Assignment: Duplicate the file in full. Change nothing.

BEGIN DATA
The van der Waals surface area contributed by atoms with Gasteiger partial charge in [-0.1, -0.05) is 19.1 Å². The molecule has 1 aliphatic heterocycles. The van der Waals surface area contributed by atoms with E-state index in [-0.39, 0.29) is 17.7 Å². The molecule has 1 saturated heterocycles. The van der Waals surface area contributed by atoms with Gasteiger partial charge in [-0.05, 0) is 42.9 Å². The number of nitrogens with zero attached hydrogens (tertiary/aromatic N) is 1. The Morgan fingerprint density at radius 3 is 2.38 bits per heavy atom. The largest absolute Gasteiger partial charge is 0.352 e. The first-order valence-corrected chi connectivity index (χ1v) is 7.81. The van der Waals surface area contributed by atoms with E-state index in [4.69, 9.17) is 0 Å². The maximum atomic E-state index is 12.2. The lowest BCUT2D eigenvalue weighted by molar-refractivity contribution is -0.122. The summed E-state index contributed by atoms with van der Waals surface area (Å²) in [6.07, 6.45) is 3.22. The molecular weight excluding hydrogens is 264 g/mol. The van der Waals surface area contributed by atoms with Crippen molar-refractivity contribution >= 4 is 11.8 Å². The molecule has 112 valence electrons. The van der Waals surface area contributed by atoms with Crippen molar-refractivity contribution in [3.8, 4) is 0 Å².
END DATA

The van der Waals surface area contributed by atoms with Gasteiger partial charge in [-0.1, -0.05) is 19.1 Å². The molecule has 1 aliphatic heterocycles. The van der Waals surface area contributed by atoms with E-state index in [-0.39, 0.29) is 17.7 Å². The molecule has 1 saturated heterocycles. The van der Waals surface area contributed by atoms with Gasteiger partial charge in [-0.05, 0) is 42.9 Å². The number of nitrogens with zero attached hydrogens (tertiary/aromatic N) is 1. The Morgan fingerprint density at radius 3 is 2.38 bits per heavy atom. The largest absolute Gasteiger partial charge is 0.352 e. The first-order valence-corrected chi connectivity index (χ1v) is 7.81. The van der Waals surface area contributed by atoms with E-state index in [4.69, 9.17) is 0 Å². The maximum atomic E-state index is 12.2. The lowest BCUT2D eigenvalue weighted by molar-refractivity contribution is -0.122. The summed E-state index contributed by atoms with van der Waals surface area (Å²) in [6.07, 6.45) is 3.22. The molecular weight excluding hydrogens is 264 g/mol. The van der Waals surface area contributed by atoms with Crippen molar-refractivity contribution >= 4 is 11.8 Å². The molecule has 112 valence electrons. The van der Waals surface area contributed by atoms with Crippen molar-refractivity contribution in [3.8, 4) is 0 Å².